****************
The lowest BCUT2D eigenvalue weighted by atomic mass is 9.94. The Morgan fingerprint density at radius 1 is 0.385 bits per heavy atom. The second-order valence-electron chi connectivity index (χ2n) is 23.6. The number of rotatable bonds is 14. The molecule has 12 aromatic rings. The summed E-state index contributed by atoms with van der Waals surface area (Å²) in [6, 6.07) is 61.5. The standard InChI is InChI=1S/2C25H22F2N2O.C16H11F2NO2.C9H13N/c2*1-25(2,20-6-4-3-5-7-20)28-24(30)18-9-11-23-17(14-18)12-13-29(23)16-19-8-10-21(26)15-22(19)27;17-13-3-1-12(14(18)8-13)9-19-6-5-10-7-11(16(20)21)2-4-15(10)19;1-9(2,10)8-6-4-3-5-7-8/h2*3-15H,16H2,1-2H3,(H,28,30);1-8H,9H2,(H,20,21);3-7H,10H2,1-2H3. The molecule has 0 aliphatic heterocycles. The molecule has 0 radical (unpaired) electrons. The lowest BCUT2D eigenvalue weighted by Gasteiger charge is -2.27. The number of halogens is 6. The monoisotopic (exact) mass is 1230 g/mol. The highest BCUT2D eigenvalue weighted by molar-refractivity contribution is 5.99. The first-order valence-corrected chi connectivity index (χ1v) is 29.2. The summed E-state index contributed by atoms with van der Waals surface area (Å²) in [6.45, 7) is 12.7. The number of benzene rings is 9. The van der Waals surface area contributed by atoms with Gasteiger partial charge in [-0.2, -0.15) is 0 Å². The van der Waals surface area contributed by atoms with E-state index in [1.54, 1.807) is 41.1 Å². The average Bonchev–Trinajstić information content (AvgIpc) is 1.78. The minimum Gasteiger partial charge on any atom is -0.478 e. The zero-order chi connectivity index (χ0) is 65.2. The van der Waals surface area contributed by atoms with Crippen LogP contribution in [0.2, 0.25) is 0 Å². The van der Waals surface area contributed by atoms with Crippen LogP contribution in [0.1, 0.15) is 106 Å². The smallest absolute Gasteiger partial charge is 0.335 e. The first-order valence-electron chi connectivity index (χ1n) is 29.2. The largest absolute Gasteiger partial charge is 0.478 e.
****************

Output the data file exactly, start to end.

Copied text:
The lowest BCUT2D eigenvalue weighted by atomic mass is 9.94. The Morgan fingerprint density at radius 1 is 0.385 bits per heavy atom. The second-order valence-electron chi connectivity index (χ2n) is 23.6. The number of rotatable bonds is 14. The molecule has 12 aromatic rings. The summed E-state index contributed by atoms with van der Waals surface area (Å²) in [6, 6.07) is 61.5. The standard InChI is InChI=1S/2C25H22F2N2O.C16H11F2NO2.C9H13N/c2*1-25(2,20-6-4-3-5-7-20)28-24(30)18-9-11-23-17(14-18)12-13-29(23)16-19-8-10-21(26)15-22(19)27;17-13-3-1-12(14(18)8-13)9-19-6-5-10-7-11(16(20)21)2-4-15(10)19;1-9(2,10)8-6-4-3-5-7-8/h2*3-15H,16H2,1-2H3,(H,28,30);1-8H,9H2,(H,20,21);3-7H,10H2,1-2H3. The molecule has 0 aliphatic heterocycles. The molecule has 0 radical (unpaired) electrons. The lowest BCUT2D eigenvalue weighted by Gasteiger charge is -2.27. The number of halogens is 6. The monoisotopic (exact) mass is 1230 g/mol. The highest BCUT2D eigenvalue weighted by molar-refractivity contribution is 5.99. The first-order valence-corrected chi connectivity index (χ1v) is 29.2. The summed E-state index contributed by atoms with van der Waals surface area (Å²) in [6.45, 7) is 12.7. The number of benzene rings is 9. The van der Waals surface area contributed by atoms with Gasteiger partial charge in [-0.2, -0.15) is 0 Å². The van der Waals surface area contributed by atoms with E-state index in [1.54, 1.807) is 41.1 Å². The average Bonchev–Trinajstić information content (AvgIpc) is 1.78. The minimum Gasteiger partial charge on any atom is -0.478 e. The zero-order chi connectivity index (χ0) is 65.2. The van der Waals surface area contributed by atoms with Crippen LogP contribution in [0.2, 0.25) is 0 Å². The van der Waals surface area contributed by atoms with Crippen LogP contribution in [0.1, 0.15) is 106 Å². The smallest absolute Gasteiger partial charge is 0.335 e. The first-order valence-electron chi connectivity index (χ1n) is 29.2. The largest absolute Gasteiger partial charge is 0.478 e.